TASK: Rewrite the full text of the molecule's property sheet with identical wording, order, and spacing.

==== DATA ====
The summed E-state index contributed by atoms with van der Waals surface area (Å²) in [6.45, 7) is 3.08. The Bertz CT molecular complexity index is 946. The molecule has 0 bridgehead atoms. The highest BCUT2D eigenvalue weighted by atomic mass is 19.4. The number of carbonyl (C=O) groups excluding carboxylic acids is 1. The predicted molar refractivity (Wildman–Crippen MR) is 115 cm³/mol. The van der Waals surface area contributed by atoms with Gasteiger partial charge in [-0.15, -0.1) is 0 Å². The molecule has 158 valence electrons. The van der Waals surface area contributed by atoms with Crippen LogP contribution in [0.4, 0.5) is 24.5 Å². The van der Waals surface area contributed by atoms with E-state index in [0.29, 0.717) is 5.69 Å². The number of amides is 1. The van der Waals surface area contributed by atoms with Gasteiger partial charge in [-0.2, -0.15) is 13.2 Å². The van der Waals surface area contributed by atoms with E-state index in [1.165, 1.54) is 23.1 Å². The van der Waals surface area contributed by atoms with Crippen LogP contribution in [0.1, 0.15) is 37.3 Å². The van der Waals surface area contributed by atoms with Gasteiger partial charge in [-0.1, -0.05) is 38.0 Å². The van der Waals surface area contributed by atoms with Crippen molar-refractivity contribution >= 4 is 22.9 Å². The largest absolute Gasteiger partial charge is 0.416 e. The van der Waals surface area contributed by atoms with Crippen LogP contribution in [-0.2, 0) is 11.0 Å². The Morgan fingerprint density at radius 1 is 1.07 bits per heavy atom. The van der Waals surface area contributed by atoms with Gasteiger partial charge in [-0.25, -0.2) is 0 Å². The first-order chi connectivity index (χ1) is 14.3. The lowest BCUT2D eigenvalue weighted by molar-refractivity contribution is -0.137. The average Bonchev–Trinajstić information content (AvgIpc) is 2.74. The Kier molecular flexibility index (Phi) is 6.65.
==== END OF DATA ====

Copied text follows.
The summed E-state index contributed by atoms with van der Waals surface area (Å²) in [6.45, 7) is 3.08. The Bertz CT molecular complexity index is 946. The molecule has 0 bridgehead atoms. The highest BCUT2D eigenvalue weighted by atomic mass is 19.4. The number of carbonyl (C=O) groups excluding carboxylic acids is 1. The predicted molar refractivity (Wildman–Crippen MR) is 115 cm³/mol. The van der Waals surface area contributed by atoms with Gasteiger partial charge in [-0.15, -0.1) is 0 Å². The molecule has 158 valence electrons. The van der Waals surface area contributed by atoms with Crippen LogP contribution in [0.4, 0.5) is 24.5 Å². The van der Waals surface area contributed by atoms with E-state index in [0.29, 0.717) is 5.69 Å². The number of amides is 1. The van der Waals surface area contributed by atoms with Gasteiger partial charge in [-0.2, -0.15) is 13.2 Å². The van der Waals surface area contributed by atoms with E-state index in [1.165, 1.54) is 23.1 Å². The van der Waals surface area contributed by atoms with Crippen LogP contribution in [0.1, 0.15) is 37.3 Å². The van der Waals surface area contributed by atoms with Gasteiger partial charge in [-0.1, -0.05) is 38.0 Å². The van der Waals surface area contributed by atoms with Crippen molar-refractivity contribution >= 4 is 22.9 Å². The largest absolute Gasteiger partial charge is 0.416 e. The van der Waals surface area contributed by atoms with Crippen LogP contribution in [-0.2, 0) is 11.0 Å². The Morgan fingerprint density at radius 1 is 1.07 bits per heavy atom. The van der Waals surface area contributed by atoms with Gasteiger partial charge in [-0.25, -0.2) is 0 Å². The first-order chi connectivity index (χ1) is 14.3. The lowest BCUT2D eigenvalue weighted by molar-refractivity contribution is -0.137. The average Bonchev–Trinajstić information content (AvgIpc) is 2.74. The Kier molecular flexibility index (Phi) is 6.65.